Charity Commission distances itself from Telegraph warning on giving to Syria

07 Oct 2013 News

Chair of the Institute of Fundraising, Mark Astarita, has accused William Shawcross, chair of the Charity Commission of “undermining giving to Syria”, after Saturday's Daily Telegraph quoted Shawcross saying some money donated to Syria “undoubtedly” went to extremist groups.

William Shawcross, chair of the Charity Commission

Chair of the Institute of Fundraising, Mark Astarita, has accused William Shawcross, chair of the Charity Commission of “undermining giving to Syria”, after Saturday's Daily Telegraph quoted Shawcross saying some money donated to Syria “undoubtedly” went to extremist groups. 

And today the Charity Commission distanced itself from the piece, saying Shawcross’ comments have been taken out of context.

In a front-page splash on Saturday morning, the Telegraph led with quotes from Shawcross on charity money and extremist groups, with the headline “Charity millions ‘going to Syrian terror groups’”.

The story said that the Charity Commission has warned that people giving to help refugees from the civil war in Syria were inadvertently supporting terrorism. And it quoted Shawcross saying: “A lot of money is raised that goes to Syria, some of it undoubtedly goes to extremist groups…..It is very hard for all organisations to determine that.”

Soon after the story broke, Astarita, who is also director of fundraising at international development charity the British Red Cross, tweeted:

A number of fundraising directors responded to Astarita:



The journalist who wrote the piece, Christopher Hope, is the Telegraph’s senior political correspondent who also wrote the Telegraph's controversial charity pay story criticising international development charities for paying staff over £100,000. In that story, Hope quoted Shawcross as saying: “Disproportionate salaries risk bringing organisations and the wider charitable world into disrepute.”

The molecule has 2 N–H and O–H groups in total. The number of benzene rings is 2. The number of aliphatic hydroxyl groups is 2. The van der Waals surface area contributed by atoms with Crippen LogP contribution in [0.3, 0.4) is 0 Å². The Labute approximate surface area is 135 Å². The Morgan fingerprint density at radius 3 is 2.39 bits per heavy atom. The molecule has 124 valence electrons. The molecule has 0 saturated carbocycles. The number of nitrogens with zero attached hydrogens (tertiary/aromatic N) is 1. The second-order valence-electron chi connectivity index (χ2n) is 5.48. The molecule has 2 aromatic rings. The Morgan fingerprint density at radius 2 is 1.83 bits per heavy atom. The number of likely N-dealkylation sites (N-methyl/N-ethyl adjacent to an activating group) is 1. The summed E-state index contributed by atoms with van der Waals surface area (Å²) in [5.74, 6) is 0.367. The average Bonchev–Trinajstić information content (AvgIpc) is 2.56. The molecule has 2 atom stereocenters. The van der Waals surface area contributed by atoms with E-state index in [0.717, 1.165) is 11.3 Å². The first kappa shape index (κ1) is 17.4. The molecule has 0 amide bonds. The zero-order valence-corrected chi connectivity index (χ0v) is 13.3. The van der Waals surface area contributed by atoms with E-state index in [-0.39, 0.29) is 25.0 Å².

At last month’s Charity Commission annual general meeting Hope reignited the issue, asking Shawcross if it was right that some charity chief executives were paid more than the Prime Minister.

Shawcross said it was for trustees to decide pay in charities, but added that the public reaction to the Telegraph’s coverage on the matter bore out that it was an issue for the public. He also introduced Hope as a respected journalist and thanked him for the question.

Charity Commission: Shawcross comments taken out of context

The Charity Commission today distanced itself from this weekend’s Telegraph story on giving to Syria. A spokeswoman said that Hope had taken comments that Shawcross made at the Commission AGM out of context. In a statement on the regulator's website, Shawcross said:

"The Daily Telegraph’s suggestion that ‘millions’ are being diverted from well-known charities to fund terror groups is speculative and certainly does not represent what we know. Such allegations risk undermining the efforts made by charities to alleviate the suffering of vulnerable people in areas like Syria.

"I hope that people will continue giving to charities working in the UK and around the world with their usual generosity. I can reassure donors that known cases of terrorist abuse of charity funds are very low and that we will vigorously pursue any such allegations."

International development charities reacted strongly to the piece, with the Disasters Emergency Committee (DEC) saying it was appalled at the coverage.

DEC chief executive Saleh Saeed said:  “We are truly appalled that this story could mislead the British public who have been so generous in supporting our appeal and concerned that it may place the lives of aid workers in Syria at risk.”

A spokesman added: “The Daily Telegraph’s front-page headline 'Charity millions going to Syrian terror groups' is simply untrue.  There is no evidence that any funds from the £20m DEC Syria Crisis Appeal have been used to support armed groups in Syria.

“The Charity Commission has not suggested to the DEC that it has specific concerns regarding the diversion of funds we have raised.  In fact, the DEC worked with the Commission to draft guidelines for charities to help them avoid funds they raise for aid to Syria being misused.”

Last month, the Charity Commission issued guidance for charities working in areas where terrorists operate. 

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